Standards, Grades And Tests Are Wildly Outdated, Argues ‘End Of Average’

Feb 17, 2016

Photo credit: LA Johnson/NPR

By Anya Kamenetz

Todd Rose dropped out of high school with D- grades. At 21, he was trying to support a wife and two sons on welfare and minimum wage jobs.

Today he teaches educational neuroscience at the Harvard Graduate School of Education. He’s also the co-founder of The Center for Individual Opportunity, a new organization devoted to “the science of the individual and its implications for education, the workforce, and society.”

In other words, Todd Rose is not your average guy. But neither are you.

In fact, he argues, absolutely no one is precisely average. And that’s a big problem, he tells NPR Ed: “We’ve come to embrace a way of thinking about ourselves as people that was intentionally designed to ignore all individuality and force everything in reference to an average person.”

Admissions offices, HR departments, banks and doctors make life-changing decisions based on averages. Rose says that “works really well to understand the system or the group, but it fails miserably when you need to understand the individual, which is what we need to do.”

Rose talked with us about his new book: The End Of Average: How We Succeed in a World That Values Sameness.

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5 comments on “Standards, Grades And Tests Are Wildly Outdated, Argues ‘End Of Average’

  • Depressing but all too true. As a teacher I see this sort of rubbish all the time. Marking is often about turning students into a single number so that universities don’t have to do anything more than cut off applicants to certain subjects (if they are popular) based on that number. 2 years of work to label a student with a single number. When I was applying to art college I took a folio and had an interview, any musician or artist goes through a similar process, why other subject areas cannot do the same and release students from what seems to me to be little more than an aide to efficient administration is beyond me. Particularly now that Universities are largely funded by students and not exclusively funded by government. Some states in Australia have 75% of a students overall mark down to standardised tests. Too bad if you are having an off day.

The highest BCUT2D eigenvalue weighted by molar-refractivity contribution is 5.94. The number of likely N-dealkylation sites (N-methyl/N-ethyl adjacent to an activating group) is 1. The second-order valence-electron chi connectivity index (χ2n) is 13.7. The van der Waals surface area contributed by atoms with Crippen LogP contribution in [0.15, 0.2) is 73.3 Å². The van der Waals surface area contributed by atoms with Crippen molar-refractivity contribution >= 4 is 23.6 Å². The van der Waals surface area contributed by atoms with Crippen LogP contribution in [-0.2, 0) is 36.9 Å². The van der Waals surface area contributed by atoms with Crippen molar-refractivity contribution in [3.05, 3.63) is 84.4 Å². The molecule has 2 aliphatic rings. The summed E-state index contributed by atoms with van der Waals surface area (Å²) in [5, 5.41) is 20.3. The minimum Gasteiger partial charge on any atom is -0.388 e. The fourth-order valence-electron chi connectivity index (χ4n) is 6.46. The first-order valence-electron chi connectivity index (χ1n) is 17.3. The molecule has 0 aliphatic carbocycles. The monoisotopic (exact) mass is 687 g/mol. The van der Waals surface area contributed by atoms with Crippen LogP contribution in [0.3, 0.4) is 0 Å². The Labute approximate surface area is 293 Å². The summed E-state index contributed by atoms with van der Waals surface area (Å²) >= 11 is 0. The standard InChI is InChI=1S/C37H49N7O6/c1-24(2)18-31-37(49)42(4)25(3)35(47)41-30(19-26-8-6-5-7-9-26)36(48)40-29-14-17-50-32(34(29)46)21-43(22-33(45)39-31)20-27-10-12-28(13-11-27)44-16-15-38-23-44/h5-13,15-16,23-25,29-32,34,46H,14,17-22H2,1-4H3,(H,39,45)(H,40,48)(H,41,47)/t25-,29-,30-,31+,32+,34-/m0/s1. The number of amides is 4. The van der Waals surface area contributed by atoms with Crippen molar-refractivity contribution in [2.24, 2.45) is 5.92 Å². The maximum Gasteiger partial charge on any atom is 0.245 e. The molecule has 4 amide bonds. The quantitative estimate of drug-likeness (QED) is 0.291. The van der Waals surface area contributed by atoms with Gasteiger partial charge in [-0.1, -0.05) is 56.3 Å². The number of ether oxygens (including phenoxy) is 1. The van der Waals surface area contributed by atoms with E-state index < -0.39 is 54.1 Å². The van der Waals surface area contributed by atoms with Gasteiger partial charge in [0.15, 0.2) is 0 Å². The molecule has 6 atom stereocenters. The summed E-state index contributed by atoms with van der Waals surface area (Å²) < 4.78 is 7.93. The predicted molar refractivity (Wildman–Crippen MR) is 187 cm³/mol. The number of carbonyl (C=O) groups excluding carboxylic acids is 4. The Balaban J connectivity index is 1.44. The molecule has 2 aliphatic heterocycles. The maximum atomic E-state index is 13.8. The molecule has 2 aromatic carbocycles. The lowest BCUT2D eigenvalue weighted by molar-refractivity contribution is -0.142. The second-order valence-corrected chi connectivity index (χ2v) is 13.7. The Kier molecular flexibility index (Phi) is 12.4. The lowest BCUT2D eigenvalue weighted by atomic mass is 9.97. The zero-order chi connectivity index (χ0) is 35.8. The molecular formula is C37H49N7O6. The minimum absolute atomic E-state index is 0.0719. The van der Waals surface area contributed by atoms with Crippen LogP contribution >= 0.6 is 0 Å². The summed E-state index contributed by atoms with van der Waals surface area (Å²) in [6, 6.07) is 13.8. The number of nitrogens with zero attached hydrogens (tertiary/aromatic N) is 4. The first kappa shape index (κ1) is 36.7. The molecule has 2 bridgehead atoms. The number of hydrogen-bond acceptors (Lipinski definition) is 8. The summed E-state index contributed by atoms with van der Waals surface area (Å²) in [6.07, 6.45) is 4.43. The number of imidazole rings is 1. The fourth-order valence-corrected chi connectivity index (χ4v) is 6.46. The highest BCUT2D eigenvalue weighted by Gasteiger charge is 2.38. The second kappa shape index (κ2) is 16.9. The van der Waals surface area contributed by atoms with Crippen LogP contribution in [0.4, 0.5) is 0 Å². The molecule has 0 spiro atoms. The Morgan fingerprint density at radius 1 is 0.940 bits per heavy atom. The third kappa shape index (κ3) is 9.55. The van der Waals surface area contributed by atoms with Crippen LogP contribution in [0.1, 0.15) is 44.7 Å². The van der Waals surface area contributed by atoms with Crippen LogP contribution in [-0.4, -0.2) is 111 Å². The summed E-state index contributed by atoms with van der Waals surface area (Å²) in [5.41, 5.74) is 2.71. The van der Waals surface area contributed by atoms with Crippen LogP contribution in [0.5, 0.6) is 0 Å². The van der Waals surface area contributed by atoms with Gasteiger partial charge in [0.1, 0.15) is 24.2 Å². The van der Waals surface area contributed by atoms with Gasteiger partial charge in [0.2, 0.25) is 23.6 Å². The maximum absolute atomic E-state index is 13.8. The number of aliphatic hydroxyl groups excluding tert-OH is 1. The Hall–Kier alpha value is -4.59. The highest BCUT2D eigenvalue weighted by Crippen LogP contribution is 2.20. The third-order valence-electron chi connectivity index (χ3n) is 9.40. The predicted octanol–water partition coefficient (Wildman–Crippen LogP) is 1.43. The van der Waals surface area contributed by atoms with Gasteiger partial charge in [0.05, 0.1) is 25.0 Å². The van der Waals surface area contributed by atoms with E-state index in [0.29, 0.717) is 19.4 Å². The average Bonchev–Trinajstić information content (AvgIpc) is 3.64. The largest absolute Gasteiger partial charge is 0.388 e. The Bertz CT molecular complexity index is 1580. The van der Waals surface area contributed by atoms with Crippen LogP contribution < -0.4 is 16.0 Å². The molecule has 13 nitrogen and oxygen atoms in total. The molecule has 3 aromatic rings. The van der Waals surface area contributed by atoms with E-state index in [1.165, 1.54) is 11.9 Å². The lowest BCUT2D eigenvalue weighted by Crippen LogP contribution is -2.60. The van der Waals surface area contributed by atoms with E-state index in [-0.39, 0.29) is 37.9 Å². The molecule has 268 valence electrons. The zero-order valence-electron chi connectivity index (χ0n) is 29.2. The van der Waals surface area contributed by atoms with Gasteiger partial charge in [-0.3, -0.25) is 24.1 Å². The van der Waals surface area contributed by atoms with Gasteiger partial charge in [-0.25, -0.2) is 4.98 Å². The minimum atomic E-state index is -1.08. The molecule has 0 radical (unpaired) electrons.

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  • @ hisxmark

    How would Mr. Rose address this failure?

    Don’t know about Mr Rose, I would suggest a good method is train your teachers and trust them. Use moderation practices to maintain a standard but after that trust your teachers to be professionals. When I was teaching people to fly I knew I had done my job right when my student flew solo and did a perfect landing, and continued to do perfect landings in all conditions. Simple standard – can fly. Failed standard – dead, crashed or almost crashed. I knew I could teach because I never had any students who crashed or even came close, I got there like most instructors by combinations of manipulating egos, coercion and towards the end outright throwing every uncomfortable experience I could safely do at them. My job to keep them alive while they learned to handle these situations every single time.

    Now who would want to trust standardized testing for pilot training? Or brain surgury, or plumbing or car maintenance for that matter? And yet this is largely the criteria on which many countries select future doctors, nurses, teachers etc. Pilots do do standardized testing as well as practical testing, and I agree with testing during training to pick out areas of knowledge or understanding that may be lacking but guess what you don’t have to score 100%. Care to tell me what knowledge you don’t think your pilot needs to know? The real reason you are safe flying with the average pilot is because someone risked their life to let them practice their skills until they could safely do it, and they let the student fly knowing that if they hadn’t done their job correctly the person could end up dead.